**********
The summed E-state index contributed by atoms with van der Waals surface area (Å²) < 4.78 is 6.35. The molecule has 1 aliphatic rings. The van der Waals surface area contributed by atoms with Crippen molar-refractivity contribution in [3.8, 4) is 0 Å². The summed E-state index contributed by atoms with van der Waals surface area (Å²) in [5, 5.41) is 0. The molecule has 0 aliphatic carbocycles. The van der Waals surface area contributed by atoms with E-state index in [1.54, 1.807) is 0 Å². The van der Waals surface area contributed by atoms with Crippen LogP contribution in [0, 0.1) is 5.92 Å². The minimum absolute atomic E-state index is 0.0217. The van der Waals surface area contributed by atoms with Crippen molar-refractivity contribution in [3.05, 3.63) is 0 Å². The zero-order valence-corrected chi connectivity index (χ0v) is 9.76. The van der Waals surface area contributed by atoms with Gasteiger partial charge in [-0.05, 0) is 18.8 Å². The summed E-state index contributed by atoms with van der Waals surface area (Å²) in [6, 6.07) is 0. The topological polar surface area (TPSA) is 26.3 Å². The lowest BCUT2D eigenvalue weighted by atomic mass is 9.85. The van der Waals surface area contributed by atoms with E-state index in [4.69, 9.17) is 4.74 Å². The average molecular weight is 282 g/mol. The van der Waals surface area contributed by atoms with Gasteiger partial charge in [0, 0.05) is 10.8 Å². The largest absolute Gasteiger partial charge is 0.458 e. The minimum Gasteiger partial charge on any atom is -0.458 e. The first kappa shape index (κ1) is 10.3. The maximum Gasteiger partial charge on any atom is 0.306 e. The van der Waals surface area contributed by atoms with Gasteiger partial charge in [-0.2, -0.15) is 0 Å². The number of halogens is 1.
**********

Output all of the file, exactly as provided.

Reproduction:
The summed E-state index contributed by atoms with van der Waals surface area (Å²) < 4.78 is 6.35. The molecule has 1 aliphatic rings. The van der Waals surface area contributed by atoms with Crippen molar-refractivity contribution in [3.8, 4) is 0 Å². The summed E-state index contributed by atoms with van der Waals surface area (Å²) in [5, 5.41) is 0. The molecule has 0 aliphatic carbocycles. The van der Waals surface area contributed by atoms with E-state index in [1.54, 1.807) is 0 Å². The van der Waals surface area contributed by atoms with Crippen LogP contribution in [0, 0.1) is 5.92 Å². The minimum absolute atomic E-state index is 0.0217. The van der Waals surface area contributed by atoms with Crippen molar-refractivity contribution in [3.05, 3.63) is 0 Å². The zero-order valence-corrected chi connectivity index (χ0v) is 9.76. The van der Waals surface area contributed by atoms with Gasteiger partial charge in [-0.05, 0) is 18.8 Å². The summed E-state index contributed by atoms with van der Waals surface area (Å²) in [6, 6.07) is 0. The topological polar surface area (TPSA) is 26.3 Å². The lowest BCUT2D eigenvalue weighted by atomic mass is 9.85. The van der Waals surface area contributed by atoms with E-state index in [4.69, 9.17) is 4.74 Å². The average molecular weight is 282 g/mol. The van der Waals surface area contributed by atoms with Gasteiger partial charge in [0, 0.05) is 10.8 Å². The largest absolute Gasteiger partial charge is 0.458 e. The minimum Gasteiger partial charge on any atom is -0.458 e. The first kappa shape index (κ1) is 10.3. The maximum Gasteiger partial charge on any atom is 0.306 e. The van der Waals surface area contributed by atoms with Gasteiger partial charge in [-0.2, -0.15) is 0 Å². The number of halogens is 1.